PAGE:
The BlackBerry has been the driving force behind taking email from the PC to the mobile environment. However, its success, along with most of its competitors, has been focused at the higher end of the device market.
This segment, where data plans are often common, continues to be the main mobile email target market and will continue to provide strong growth. But what about the 85% (or more especially in emerging markets) that do not have smartphones‾ We are now seeing more operators and vendors attempt to exploit the mobile email opportunity among these users, which have slightly less capable devices.
Only a small proportion of the existing ~1.5 billion email addresses are mobilized, and we believe there is huge potential to do this for multiple customer types.
First of all, there is the addressable market, which has an existing email address, consistent access to a PC but not a smartphone. This segment has a large proportion of subscribers in developed markets but a smaller portion of users in emerging markets.
A much larger number of users in emerging markets may have an email address but much less consistent access to a PC. Internet access is via an internet cafÃ© library or often other public location. Just as mobile voice and SMS have done effectively, mobile email has the potential to eliminate these trips. The opportunity here is huge.
Enabling mobile email may be part of a strategy that seeks to make the phone the primary center of internet activity. There are other applications that need to be enabled to achieve this vision, but email is one of the important ones. The recently introduced Nokia life tools focusing on agriculture and education may address others, but this should be viewed as a realistic end game.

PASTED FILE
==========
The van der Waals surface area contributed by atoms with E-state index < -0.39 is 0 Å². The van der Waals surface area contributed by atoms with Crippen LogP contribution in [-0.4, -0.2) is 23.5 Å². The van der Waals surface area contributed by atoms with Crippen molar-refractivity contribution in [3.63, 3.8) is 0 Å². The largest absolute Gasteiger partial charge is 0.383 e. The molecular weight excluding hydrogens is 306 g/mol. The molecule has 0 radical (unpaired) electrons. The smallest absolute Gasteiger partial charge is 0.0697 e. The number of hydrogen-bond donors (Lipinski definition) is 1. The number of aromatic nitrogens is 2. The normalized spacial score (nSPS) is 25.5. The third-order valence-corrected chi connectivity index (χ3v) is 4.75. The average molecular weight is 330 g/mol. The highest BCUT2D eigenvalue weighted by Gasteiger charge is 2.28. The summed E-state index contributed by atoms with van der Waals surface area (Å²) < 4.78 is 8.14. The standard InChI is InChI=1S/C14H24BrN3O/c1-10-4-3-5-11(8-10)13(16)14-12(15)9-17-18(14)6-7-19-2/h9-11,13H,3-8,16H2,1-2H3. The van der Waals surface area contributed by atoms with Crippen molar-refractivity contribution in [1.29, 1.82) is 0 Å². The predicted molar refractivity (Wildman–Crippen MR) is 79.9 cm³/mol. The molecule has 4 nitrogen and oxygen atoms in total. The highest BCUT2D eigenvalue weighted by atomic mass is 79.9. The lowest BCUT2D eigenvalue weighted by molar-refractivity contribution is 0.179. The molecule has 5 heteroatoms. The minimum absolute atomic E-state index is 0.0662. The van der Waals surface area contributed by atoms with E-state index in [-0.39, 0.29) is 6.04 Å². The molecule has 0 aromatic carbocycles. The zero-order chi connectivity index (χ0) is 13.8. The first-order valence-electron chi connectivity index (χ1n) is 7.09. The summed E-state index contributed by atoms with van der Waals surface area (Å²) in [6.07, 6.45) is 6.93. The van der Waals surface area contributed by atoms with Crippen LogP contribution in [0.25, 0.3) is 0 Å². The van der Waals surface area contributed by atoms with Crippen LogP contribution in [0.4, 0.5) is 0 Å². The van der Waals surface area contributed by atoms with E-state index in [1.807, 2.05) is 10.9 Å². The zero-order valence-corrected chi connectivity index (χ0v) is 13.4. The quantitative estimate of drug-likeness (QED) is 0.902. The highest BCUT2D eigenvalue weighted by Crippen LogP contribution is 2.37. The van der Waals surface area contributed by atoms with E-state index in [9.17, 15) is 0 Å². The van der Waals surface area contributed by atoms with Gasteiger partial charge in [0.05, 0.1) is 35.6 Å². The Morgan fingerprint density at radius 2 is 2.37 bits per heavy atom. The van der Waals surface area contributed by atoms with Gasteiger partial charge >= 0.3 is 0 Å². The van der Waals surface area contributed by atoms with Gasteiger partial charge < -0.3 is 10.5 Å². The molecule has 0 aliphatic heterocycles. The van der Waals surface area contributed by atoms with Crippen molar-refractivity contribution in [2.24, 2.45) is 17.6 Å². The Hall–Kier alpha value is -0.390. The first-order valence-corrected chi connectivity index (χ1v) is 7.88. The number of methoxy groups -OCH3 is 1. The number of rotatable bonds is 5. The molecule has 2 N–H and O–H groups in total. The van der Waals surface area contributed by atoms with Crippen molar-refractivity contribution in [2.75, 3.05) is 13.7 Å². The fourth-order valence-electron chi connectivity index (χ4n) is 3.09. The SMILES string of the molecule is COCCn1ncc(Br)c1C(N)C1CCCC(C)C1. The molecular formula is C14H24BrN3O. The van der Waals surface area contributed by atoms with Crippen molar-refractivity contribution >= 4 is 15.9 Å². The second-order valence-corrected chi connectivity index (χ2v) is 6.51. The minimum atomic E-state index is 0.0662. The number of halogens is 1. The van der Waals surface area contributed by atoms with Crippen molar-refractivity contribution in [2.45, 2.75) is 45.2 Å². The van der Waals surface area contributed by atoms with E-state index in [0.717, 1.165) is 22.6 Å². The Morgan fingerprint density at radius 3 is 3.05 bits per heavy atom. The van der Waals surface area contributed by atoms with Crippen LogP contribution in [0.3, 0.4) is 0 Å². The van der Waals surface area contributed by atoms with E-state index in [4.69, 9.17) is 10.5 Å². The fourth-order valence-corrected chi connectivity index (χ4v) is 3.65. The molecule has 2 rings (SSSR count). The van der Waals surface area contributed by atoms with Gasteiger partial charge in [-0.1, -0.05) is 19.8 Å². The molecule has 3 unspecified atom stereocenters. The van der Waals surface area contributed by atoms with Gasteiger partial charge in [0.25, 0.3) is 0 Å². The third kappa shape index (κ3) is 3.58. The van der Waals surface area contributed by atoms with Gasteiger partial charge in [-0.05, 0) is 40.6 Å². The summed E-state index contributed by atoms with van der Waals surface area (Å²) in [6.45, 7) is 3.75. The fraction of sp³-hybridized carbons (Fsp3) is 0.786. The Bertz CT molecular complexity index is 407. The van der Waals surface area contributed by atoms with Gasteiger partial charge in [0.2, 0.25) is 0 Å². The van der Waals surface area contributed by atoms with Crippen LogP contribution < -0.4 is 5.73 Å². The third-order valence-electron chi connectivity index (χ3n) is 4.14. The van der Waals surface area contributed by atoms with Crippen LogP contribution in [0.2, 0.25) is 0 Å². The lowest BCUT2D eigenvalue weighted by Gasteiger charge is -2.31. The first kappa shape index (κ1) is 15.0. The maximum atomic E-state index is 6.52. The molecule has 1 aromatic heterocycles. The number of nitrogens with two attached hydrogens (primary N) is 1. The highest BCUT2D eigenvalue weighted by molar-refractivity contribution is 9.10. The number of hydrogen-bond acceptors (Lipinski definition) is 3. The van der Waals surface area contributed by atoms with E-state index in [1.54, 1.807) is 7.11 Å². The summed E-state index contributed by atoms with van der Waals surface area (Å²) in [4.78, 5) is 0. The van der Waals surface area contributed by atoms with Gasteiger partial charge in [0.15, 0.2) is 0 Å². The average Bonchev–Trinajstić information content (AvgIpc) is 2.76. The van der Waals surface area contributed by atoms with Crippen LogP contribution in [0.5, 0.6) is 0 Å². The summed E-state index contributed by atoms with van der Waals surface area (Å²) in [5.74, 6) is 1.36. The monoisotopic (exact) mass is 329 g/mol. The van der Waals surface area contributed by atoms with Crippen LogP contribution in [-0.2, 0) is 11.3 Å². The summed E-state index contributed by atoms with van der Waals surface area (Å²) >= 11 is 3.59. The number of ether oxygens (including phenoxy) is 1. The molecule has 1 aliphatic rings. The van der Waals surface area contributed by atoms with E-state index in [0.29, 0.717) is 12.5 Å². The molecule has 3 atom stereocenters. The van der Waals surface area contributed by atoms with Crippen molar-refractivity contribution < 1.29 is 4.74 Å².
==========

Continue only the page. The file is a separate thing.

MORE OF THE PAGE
Additionally, there are mobile users without internet access or an email address who would like access. Such users could create an email account for the first time on a handset. Many of these new mobile email users may have a very limited usage profile, needing only to send or receive a few emails.
Users across these segments are unlikely to have smartphones, but this should not be a barrier to exploiting the mobile email opportunity. Despite not offering as rich a user experience as a high-end device, mobile email will still offer more functionally than SMS.
What about SMS traffic‾
What about cannibalization of vitally important SMS‾ At early stages of adoption and with low penetration, we see little negative impact. Most revenue will be incremental on existing usage as mobile email will generally be mobile-to-PC messaging with usage replacing access from a fixed PC.
Additionally, in both developing and emerging markets alike, SMS and email have different usage profiles. SMS is usually associated with shorter messages, while email is for longer messages and attachments. We believe mobile instant messaging poses a greater threat to SMS than email.